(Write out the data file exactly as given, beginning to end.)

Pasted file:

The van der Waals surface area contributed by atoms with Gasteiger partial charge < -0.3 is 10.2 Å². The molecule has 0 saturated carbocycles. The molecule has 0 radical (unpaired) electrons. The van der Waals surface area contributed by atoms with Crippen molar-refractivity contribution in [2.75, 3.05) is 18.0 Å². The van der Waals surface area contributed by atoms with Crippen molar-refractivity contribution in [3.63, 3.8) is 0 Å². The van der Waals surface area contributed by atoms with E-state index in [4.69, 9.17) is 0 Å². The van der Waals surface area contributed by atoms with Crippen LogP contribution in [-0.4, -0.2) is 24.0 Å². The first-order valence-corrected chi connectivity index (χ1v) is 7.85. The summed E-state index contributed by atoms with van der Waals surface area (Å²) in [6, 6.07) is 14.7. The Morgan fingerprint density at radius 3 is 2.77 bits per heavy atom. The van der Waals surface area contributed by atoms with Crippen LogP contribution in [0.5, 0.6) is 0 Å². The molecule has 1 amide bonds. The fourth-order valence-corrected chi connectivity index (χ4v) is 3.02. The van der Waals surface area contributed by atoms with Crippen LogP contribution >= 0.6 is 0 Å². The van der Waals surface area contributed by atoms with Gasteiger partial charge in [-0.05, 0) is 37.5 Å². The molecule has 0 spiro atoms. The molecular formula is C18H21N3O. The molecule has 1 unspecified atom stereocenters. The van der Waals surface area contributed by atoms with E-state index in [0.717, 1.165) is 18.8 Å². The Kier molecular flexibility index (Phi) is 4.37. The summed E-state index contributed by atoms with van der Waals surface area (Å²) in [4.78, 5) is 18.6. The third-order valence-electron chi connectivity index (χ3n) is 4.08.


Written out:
The van der Waals surface area contributed by atoms with Gasteiger partial charge < -0.3 is 10.2 Å². The molecule has 0 saturated carbocycles. The molecule has 0 radical (unpaired) electrons. The van der Waals surface area contributed by atoms with Crippen molar-refractivity contribution in [2.75, 3.05) is 18.0 Å². The van der Waals surface area contributed by atoms with Crippen molar-refractivity contribution in [3.63, 3.8) is 0 Å². The van der Waals surface area contributed by atoms with E-state index in [4.69, 9.17) is 0 Å². The van der Waals surface area contributed by atoms with Crippen LogP contribution in [-0.4, -0.2) is 24.0 Å². The first-order valence-corrected chi connectivity index (χ1v) is 7.85. The summed E-state index contributed by atoms with van der Waals surface area (Å²) in [6, 6.07) is 14.7. The Morgan fingerprint density at radius 3 is 2.77 bits per heavy atom. The van der Waals surface area contributed by atoms with Crippen LogP contribution in [0.5, 0.6) is 0 Å². The molecule has 1 amide bonds. The fourth-order valence-corrected chi connectivity index (χ4v) is 3.02. The van der Waals surface area contributed by atoms with Crippen LogP contribution >= 0.6 is 0 Å². The van der Waals surface area contributed by atoms with Gasteiger partial charge in [-0.05, 0) is 37.5 Å². The molecule has 0 spiro atoms. The molecular formula is C18H21N3O. The molecule has 1 unspecified atom stereocenters. The van der Waals surface area contributed by atoms with E-state index in [0.717, 1.165) is 18.8 Å². The Kier molecular flexibility index (Phi) is 4.37. The summed E-state index contributed by atoms with van der Waals surface area (Å²) in [4.78, 5) is 18.6. The third-order valence-electron chi connectivity index (χ3n) is 4.08.